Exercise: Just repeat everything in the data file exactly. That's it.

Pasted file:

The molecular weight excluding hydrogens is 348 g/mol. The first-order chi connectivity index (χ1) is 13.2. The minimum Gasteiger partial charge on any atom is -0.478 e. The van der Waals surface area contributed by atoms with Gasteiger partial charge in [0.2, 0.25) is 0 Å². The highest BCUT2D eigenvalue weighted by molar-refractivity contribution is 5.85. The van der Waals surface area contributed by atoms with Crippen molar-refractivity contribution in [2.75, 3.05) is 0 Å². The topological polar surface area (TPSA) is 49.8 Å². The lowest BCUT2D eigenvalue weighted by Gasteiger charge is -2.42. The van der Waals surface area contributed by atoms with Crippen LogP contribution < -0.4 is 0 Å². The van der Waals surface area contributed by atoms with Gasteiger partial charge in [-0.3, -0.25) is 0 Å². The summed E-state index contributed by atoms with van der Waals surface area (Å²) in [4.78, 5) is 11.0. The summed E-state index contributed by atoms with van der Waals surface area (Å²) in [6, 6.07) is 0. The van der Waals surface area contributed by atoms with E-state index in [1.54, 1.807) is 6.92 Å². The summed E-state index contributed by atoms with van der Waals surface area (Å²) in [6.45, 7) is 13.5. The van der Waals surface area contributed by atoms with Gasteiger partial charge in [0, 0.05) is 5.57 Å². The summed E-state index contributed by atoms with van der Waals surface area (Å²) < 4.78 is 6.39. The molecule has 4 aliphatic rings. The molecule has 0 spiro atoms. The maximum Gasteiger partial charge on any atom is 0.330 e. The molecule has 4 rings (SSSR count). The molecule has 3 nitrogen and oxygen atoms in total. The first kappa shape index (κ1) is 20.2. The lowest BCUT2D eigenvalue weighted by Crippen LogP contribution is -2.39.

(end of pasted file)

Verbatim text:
The molecular weight excluding hydrogens is 348 g/mol. The first-order chi connectivity index (χ1) is 13.2. The minimum Gasteiger partial charge on any atom is -0.478 e. The van der Waals surface area contributed by atoms with Gasteiger partial charge in [0.2, 0.25) is 0 Å². The highest BCUT2D eigenvalue weighted by molar-refractivity contribution is 5.85. The van der Waals surface area contributed by atoms with Crippen molar-refractivity contribution in [2.75, 3.05) is 0 Å². The topological polar surface area (TPSA) is 49.8 Å². The lowest BCUT2D eigenvalue weighted by Gasteiger charge is -2.42. The van der Waals surface area contributed by atoms with Crippen LogP contribution < -0.4 is 0 Å². The van der Waals surface area contributed by atoms with Gasteiger partial charge in [-0.3, -0.25) is 0 Å². The summed E-state index contributed by atoms with van der Waals surface area (Å²) in [4.78, 5) is 11.0. The summed E-state index contributed by atoms with van der Waals surface area (Å²) in [6, 6.07) is 0. The van der Waals surface area contributed by atoms with E-state index in [1.54, 1.807) is 6.92 Å². The summed E-state index contributed by atoms with van der Waals surface area (Å²) in [6.45, 7) is 13.5. The van der Waals surface area contributed by atoms with Gasteiger partial charge in [0, 0.05) is 5.57 Å². The summed E-state index contributed by atoms with van der Waals surface area (Å²) < 4.78 is 6.39. The molecule has 4 aliphatic rings. The molecule has 0 spiro atoms. The maximum Gasteiger partial charge on any atom is 0.330 e. The molecule has 4 rings (SSSR count). The molecule has 3 nitrogen and oxygen atoms in total. The first kappa shape index (κ1) is 20.2. The lowest BCUT2D eigenvalue weighted by Crippen LogP contribution is -2.39.